Srinivasa Ranganathan obtained BSc (Hons) Chemistry (1960) from the University of Madras and BE (Metallurgy) (1962) from the Indian Institute of Science (IISc), Bangalore, and his PhD (1965) from Cambridge University. After a brief stint as Research Metallurgist at the Lawrence Radiation Laboratory (1965-67), he joined Faculty of the Department of Metallurgy at the Banaras Hindu University (BHU) in 1967 and became Professor there (1972). He served as Chairman, Department of Metallurgy (1981-88), and also the Division of Mechanical Sciences (1994-99). He was Senior Homi Bhabha Fellow during 2005-06. He has been INAE Distinguished Professor at IISc, Honorary Professor at the Jawaharlal Nehru Centre for Advanced Scientific Research, Visiting Professor at the National Institute of Advanced Studies, Bangalore, and Honorary Professor at Harbin Institute of Technology, Harbin, China.
Academic and Research Achievements: Ranganathan made outstanding contributions to physical metallurgy through the exploration of metastable microstructures obtained by solid state and rapid solidification processing. He made a pioneering contribution to the theory of atomic configuration at grain boundaries in a publication, which became a citation classic. His analysis of the geometry of grain boundaries led to a generating function for coincidence site lattice known as the Ranganathan generating function. As early investigator in field-ion microscopy, he used computer simulation of images to solve the problem of contrast from perfect and imperfect crystals. His studies of the temporal evolution of the microstructure during a variety of phase transformations such as the spinodal decomposition in cobalt-base alloys, ordering in nickel-base alloys and the crystallization of iron-base metallic glasses provided fresh insights into the nature of these transformations. His basic studies on quasicrystals won him international acclaim. He also made startling new insights in the connection between topologically close packed crystalline, quasicrystalline and nanocrystalline materials. He used thermodynamics and Pettifor map approach to throw new light in this field. His latest studies related to the structure of bulk metallic glasses and multicomponent alloys bringing many of these materials into a broad framework of new geometries for new materials, which is also the title of his book published by the Cambridge University Press.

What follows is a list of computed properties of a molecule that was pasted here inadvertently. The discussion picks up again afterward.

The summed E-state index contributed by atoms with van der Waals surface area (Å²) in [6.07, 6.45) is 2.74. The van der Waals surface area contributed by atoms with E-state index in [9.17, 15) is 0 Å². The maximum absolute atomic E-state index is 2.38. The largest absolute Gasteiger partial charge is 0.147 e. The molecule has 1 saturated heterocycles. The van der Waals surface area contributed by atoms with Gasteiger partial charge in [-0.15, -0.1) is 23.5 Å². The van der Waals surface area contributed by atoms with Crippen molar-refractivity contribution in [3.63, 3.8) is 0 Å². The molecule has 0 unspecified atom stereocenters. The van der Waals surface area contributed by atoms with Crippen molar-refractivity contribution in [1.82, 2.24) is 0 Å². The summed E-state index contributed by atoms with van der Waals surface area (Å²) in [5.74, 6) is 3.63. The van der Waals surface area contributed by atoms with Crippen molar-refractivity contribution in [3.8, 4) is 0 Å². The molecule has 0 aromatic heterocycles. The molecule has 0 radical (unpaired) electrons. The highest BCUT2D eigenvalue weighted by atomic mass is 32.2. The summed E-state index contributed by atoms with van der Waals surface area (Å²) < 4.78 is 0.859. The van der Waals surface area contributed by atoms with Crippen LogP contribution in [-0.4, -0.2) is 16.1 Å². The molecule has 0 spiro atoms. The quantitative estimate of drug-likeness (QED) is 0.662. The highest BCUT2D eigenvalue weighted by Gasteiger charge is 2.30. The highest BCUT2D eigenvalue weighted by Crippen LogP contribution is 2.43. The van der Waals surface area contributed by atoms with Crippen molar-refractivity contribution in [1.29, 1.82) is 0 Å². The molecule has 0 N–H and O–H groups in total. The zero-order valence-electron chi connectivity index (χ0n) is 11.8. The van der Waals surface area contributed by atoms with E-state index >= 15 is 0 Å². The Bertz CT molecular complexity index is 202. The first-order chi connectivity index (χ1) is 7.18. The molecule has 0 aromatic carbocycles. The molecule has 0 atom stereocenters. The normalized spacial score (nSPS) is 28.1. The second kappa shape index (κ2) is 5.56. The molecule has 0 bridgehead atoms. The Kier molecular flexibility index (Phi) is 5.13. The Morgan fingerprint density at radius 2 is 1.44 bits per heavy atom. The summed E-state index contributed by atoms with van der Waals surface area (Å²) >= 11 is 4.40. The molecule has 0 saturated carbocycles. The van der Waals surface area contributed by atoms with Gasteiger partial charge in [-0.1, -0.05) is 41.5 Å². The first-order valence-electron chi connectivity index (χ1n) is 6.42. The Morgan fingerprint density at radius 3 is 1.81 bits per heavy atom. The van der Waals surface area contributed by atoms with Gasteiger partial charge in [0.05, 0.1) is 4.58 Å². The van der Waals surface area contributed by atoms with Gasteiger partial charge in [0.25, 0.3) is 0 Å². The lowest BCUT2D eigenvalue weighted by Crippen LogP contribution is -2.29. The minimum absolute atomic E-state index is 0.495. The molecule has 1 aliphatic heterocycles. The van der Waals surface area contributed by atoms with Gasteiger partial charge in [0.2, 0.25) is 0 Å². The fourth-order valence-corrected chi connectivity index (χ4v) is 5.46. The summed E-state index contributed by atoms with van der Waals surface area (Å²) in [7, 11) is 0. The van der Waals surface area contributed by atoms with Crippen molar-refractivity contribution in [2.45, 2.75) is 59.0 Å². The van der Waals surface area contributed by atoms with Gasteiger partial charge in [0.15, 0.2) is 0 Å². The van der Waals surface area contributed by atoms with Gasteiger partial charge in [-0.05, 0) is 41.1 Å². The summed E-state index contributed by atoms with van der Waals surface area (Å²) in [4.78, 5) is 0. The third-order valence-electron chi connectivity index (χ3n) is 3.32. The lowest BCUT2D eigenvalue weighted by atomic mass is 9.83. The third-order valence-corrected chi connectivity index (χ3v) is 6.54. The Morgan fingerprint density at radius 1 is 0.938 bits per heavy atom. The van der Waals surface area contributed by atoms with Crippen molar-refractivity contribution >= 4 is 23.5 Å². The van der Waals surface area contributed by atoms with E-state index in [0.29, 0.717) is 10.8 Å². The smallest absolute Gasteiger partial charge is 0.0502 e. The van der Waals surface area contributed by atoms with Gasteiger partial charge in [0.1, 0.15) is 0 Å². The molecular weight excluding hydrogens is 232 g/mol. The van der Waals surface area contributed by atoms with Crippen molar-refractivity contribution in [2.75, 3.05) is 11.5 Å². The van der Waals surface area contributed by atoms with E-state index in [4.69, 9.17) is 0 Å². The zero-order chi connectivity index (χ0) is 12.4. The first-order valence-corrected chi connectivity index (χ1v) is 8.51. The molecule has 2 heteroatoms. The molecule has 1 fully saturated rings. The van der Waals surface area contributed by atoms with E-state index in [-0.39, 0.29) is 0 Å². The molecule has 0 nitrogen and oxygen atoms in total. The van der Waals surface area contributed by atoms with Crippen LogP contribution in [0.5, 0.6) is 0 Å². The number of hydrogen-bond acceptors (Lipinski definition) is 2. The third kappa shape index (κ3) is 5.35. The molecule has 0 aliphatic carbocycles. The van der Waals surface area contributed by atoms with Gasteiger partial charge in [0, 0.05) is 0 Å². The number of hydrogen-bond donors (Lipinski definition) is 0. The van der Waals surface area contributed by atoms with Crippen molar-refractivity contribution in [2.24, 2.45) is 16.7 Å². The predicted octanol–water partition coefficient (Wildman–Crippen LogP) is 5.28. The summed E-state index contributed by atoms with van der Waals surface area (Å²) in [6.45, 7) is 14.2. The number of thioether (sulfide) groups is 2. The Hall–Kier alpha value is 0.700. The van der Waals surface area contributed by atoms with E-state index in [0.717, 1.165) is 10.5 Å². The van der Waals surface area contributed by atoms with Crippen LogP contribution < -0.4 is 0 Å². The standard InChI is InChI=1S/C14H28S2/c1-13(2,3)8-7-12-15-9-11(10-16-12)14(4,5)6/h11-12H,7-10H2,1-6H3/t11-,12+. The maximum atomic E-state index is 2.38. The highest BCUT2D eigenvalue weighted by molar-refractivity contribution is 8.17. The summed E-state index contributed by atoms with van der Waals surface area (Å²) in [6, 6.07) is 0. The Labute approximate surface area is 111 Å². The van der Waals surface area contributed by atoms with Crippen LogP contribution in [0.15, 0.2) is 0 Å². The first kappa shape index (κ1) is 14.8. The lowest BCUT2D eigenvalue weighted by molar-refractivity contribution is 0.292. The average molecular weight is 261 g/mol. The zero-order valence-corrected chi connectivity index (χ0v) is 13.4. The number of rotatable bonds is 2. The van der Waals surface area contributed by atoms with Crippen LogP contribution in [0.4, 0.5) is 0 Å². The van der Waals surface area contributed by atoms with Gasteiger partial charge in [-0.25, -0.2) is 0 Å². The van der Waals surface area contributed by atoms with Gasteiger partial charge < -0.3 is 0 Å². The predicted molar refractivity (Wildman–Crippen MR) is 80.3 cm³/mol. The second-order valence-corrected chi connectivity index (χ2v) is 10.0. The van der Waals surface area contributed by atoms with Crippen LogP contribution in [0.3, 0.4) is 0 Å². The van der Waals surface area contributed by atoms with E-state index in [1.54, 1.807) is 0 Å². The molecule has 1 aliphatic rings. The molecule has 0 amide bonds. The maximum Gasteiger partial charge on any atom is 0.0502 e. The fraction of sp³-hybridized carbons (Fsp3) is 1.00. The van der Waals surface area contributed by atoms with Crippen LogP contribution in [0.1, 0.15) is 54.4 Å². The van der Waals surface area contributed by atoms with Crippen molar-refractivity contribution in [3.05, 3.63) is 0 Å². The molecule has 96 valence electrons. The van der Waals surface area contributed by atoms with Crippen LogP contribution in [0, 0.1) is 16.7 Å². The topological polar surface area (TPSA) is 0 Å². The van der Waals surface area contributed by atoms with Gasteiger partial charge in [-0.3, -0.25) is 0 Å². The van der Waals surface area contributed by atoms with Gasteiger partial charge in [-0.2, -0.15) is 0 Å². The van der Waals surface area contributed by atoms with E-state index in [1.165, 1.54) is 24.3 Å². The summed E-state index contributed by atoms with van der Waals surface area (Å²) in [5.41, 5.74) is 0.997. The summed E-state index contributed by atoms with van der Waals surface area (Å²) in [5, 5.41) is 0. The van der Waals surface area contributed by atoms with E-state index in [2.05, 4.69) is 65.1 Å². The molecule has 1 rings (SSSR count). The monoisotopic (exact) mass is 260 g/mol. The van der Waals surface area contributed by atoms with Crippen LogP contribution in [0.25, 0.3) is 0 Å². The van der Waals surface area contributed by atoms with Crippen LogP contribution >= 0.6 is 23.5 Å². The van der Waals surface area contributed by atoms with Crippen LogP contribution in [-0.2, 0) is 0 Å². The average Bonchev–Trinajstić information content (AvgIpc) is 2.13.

Other Contributions: Professor Ranganathan played a key role in emergence of the departments of Metallurgy, at both BHU and IISC, as UGC centres of Advanced Study. He brought the concept of Alloy Design to the Indian scene. He has coauthored a policy document on Indian priorities in materials at the behest of the SACC. At the request of Indian National Academy of Engineering, he chaired the Committee on the Metallurgical Heritage of India and contributed to its growth by coauthoring the book India's Legendary Wootz Steel. He is a member of the International Advisory Committee of Euroschool in Materials Science.
Awards and Honours: Ranganathan is recipient of the National Metallurgist Day Award, Government of India (1970), Materials Science Prize, INSA (1991), MRSI Medal (1991), Homi Bhabha Award (1992), Excellence in Engineering Research Award, IISc (1994), Jawaharlal Nehru National Award in Engineering and Technology, Government of Madhya Pradesh (1999), MRSI Distinguished Materials Scientist (2001), National Metallurgist Award, Government of India (2001), Platinum Medal, Indian Institute of Metals (2005), Professor Jai Krishna Memorial Award (2006), and Distinguished Alumnus Award, IISc (2006). He was elected President of the Indian Institute of Metals; and Vice President of the Indian National Academy of Engineering and the Materials Research Society of India. He is Fellow of the Indian Academy of Sciences, Bangalore, Indian National Academy of Engineering, National Academy of Sciences (India), Allahabad, and Academy of Sciences for the Developing World (TWAS).